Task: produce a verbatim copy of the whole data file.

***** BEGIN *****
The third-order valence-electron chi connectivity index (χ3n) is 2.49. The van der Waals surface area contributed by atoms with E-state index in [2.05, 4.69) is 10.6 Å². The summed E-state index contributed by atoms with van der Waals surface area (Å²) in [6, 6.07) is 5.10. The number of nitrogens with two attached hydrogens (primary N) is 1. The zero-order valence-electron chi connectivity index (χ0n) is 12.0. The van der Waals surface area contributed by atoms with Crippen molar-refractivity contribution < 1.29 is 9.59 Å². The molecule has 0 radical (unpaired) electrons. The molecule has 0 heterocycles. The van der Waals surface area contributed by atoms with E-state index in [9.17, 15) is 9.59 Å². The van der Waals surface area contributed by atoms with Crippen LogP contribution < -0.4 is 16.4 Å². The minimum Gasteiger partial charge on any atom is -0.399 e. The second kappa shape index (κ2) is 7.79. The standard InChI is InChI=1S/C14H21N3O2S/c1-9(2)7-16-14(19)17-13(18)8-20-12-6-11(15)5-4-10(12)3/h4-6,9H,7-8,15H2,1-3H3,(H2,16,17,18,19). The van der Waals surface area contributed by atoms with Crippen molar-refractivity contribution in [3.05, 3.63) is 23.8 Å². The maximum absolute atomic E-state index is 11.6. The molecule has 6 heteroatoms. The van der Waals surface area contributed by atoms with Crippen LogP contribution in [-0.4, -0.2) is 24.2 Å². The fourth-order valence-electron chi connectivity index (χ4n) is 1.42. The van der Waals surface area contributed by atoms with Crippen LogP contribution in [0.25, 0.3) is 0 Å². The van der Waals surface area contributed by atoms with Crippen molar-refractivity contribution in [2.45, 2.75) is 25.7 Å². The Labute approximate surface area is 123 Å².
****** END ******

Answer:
The third-order valence-electron chi connectivity index (χ3n) is 2.49. The van der Waals surface area contributed by atoms with E-state index in [2.05, 4.69) is 10.6 Å². The summed E-state index contributed by atoms with van der Waals surface area (Å²) in [6, 6.07) is 5.10. The number of nitrogens with two attached hydrogens (primary N) is 1. The zero-order valence-electron chi connectivity index (χ0n) is 12.0. The van der Waals surface area contributed by atoms with Crippen molar-refractivity contribution < 1.29 is 9.59 Å². The molecule has 0 radical (unpaired) electrons. The molecule has 0 heterocycles. The van der Waals surface area contributed by atoms with E-state index in [9.17, 15) is 9.59 Å². The van der Waals surface area contributed by atoms with Crippen LogP contribution < -0.4 is 16.4 Å². The minimum Gasteiger partial charge on any atom is -0.399 e. The second kappa shape index (κ2) is 7.79. The standard InChI is InChI=1S/C14H21N3O2S/c1-9(2)7-16-14(19)17-13(18)8-20-12-6-11(15)5-4-10(12)3/h4-6,9H,7-8,15H2,1-3H3,(H2,16,17,18,19). The van der Waals surface area contributed by atoms with Crippen molar-refractivity contribution in [3.05, 3.63) is 23.8 Å². The maximum absolute atomic E-state index is 11.6. The molecule has 6 heteroatoms. The van der Waals surface area contributed by atoms with Crippen LogP contribution in [-0.4, -0.2) is 24.2 Å². The fourth-order valence-electron chi connectivity index (χ4n) is 1.42. The van der Waals surface area contributed by atoms with Crippen LogP contribution in [0.25, 0.3) is 0 Å². The van der Waals surface area contributed by atoms with Crippen molar-refractivity contribution in [2.45, 2.75) is 25.7 Å². The Labute approximate surface area is 123 Å².